Frost: “Yeah, I think that’s fair. This is going to cause a lot of alarms and excursions, obviously. If we’re going to go through this we need to make sure we deliver the result that’s worth having at the end of it.”

ConHome: “What do you think of the objection that this is clearly in breach of international law, the Attorney General is there because she’s a Spartan, they’ve dragged in the Treasury devil but he’s not allowed to pronounce on the legality of the proceedings…”

Frost: “So who knows what’s happened internally on all of that. I think the Attorney General, she’s the legal adviser to the Government and what she says goes, and there’s always debate around things, but I think that is decisive.

“We’ll have to wait and see what the summary of the legal position is when it’s published. It sounds as if the Attorney is convinced there’s an international law support for this course of action.”

ConHome: “Is there not a case for publishing the whole legal advice?”

Frost: “Well it’s not normally done. I don’t think it’s necessary as long as you make clear what the Attorney’s view is.”

ConHome: “One view is that the main problem for the Government is that the Bill won’t persuade the DUP to go back into government in Northern Ireland before it is passed.

“If it doesn’t achieve this end, it will simply help create further ill-will for nothing, won’t it?”

Frost: “Every course of action on the Protocol now has some risk that it won’t bring along somebody, that it won’t bring along one group or another, somebody won’t like it.

“In the end you’ve got to act and invite everybody else to react to that action. So I hope the DUP do what’s necessary and begin to come back in to the Executive after this is tabled, if it is what we think.

“But if they don’t it doesn’t make it any less valid that we should be acting as we are.”

ConHome: “Does anyone ever change their mind about the Protocol? Such a high percentage of the debate is just experts, or supposed experts, repeating their previous positions.”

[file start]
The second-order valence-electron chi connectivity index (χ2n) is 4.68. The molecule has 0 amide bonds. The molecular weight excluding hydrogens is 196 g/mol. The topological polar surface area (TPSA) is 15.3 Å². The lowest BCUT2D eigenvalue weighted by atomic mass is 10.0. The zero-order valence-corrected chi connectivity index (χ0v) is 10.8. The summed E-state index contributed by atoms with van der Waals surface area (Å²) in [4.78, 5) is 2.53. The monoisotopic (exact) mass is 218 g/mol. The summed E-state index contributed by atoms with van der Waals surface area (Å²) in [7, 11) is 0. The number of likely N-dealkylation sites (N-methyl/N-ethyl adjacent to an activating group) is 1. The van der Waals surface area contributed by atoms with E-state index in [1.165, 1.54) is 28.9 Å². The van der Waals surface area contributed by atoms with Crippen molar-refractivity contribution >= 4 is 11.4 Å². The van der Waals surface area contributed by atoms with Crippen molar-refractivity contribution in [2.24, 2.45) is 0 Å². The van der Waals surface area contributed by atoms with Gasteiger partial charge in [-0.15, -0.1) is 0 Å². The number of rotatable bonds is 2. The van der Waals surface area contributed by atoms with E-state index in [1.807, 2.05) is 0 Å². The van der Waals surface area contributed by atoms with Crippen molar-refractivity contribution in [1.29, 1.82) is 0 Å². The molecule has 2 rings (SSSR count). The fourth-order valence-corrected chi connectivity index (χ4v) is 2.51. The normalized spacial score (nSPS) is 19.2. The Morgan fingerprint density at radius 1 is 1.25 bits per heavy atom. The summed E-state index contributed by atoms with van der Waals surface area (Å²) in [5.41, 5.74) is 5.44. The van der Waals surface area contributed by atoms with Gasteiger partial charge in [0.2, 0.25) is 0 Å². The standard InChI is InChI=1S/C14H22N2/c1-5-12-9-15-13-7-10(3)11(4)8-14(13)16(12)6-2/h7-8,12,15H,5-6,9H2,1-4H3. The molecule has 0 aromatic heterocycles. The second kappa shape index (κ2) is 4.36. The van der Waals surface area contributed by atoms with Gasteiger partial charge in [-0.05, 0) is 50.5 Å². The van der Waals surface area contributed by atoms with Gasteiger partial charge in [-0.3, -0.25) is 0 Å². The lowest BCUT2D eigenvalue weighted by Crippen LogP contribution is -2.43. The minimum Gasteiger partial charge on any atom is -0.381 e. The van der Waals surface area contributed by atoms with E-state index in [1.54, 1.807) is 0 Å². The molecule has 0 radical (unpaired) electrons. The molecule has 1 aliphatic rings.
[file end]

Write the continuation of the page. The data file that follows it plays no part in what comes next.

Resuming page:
Frost: “It’s such a complicated and delicately balanced document in the first place that it’s capable of accommodating various interpretations.

“I thought it was carefully balanced, I thought it would last longer than it did, I thought the EU would run it in a more sensitive way than they have done.

“So the fact that they haven’t means I’ve changed my view slightly.

“But the text itself says what is says. It was a response to events.

“And those who say ‘I wish we’d not signed this’ or ‘You shouldn’t have signed it’ have got to face up to the reality at the time.

“It’s very easy for commentators to say ‘I wish it hadn’t been like this’. But they have to say what would they have done faced with the choice of signing an improved but still imperfect Protocol, and getting Brexit to happen, or endless prolongation of the constitutional war and possibly Brexit never happening.

“Those were the actual choices, and to pretend there was some other way through is just trying to have it all ways.”

ConHome: “The objection then becomes that having signed it, you’re in no position now to try to drive a coach and horses through the very vehicle that you signed in this Bill.”

Frost: “I mean I wish it didn’t have to be like this, is the simple answer. It wouldn’t have taken much to run it in a more sensitive way. It is of course not being fully implemented even now. It can only work because of the grace periods and so on.

“I wish it had been possible to do it differently but it isn’t.”

ConHome: “At the other end there are people who say, ‘We could deal rationally with Michael Gove. Indeed we reached a settlement with Michael Gove. But we found David Frost to be a complete monster, who stuck obdurately to a UK position and is responsible for some of this trouble.”

Frost: “So I think what’s happened since I left sort of disproves that. There are two answers to that question. One we came in, I came in in 2019-20 after three years in which the UK had not been saying clearly what it wanted and had been making a terrible hash of the negotiations.